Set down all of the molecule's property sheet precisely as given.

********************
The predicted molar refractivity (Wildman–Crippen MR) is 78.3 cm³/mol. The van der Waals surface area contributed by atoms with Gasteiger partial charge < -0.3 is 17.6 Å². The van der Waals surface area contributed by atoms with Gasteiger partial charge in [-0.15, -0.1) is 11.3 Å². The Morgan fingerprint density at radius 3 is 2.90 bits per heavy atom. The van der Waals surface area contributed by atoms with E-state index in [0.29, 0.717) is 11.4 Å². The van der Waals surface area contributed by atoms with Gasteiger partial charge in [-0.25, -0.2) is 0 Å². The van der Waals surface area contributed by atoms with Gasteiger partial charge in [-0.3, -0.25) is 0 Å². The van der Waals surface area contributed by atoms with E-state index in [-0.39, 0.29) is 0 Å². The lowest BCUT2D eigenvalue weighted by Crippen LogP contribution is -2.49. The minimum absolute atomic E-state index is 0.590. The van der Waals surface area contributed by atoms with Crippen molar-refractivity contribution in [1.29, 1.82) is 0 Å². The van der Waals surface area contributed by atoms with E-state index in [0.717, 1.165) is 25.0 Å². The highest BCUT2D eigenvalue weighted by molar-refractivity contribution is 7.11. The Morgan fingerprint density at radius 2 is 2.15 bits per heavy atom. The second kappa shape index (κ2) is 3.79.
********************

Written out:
The predicted molar refractivity (Wildman–Crippen MR) is 78.3 cm³/mol. The van der Waals surface area contributed by atoms with Gasteiger partial charge < -0.3 is 17.6 Å². The van der Waals surface area contributed by atoms with Gasteiger partial charge in [-0.15, -0.1) is 11.3 Å². The Morgan fingerprint density at radius 3 is 2.90 bits per heavy atom. The van der Waals surface area contributed by atoms with E-state index in [0.29, 0.717) is 11.4 Å². The van der Waals surface area contributed by atoms with Gasteiger partial charge in [-0.25, -0.2) is 0 Å². The van der Waals surface area contributed by atoms with Gasteiger partial charge in [-0.3, -0.25) is 0 Å². The van der Waals surface area contributed by atoms with E-state index in [-0.39, 0.29) is 0 Å². The lowest BCUT2D eigenvalue weighted by Crippen LogP contribution is -2.49. The minimum absolute atomic E-state index is 0.590. The van der Waals surface area contributed by atoms with Crippen molar-refractivity contribution in [1.29, 1.82) is 0 Å². The van der Waals surface area contributed by atoms with E-state index in [0.717, 1.165) is 25.0 Å². The highest BCUT2D eigenvalue weighted by molar-refractivity contribution is 7.11. The Morgan fingerprint density at radius 2 is 2.15 bits per heavy atom. The second kappa shape index (κ2) is 3.79.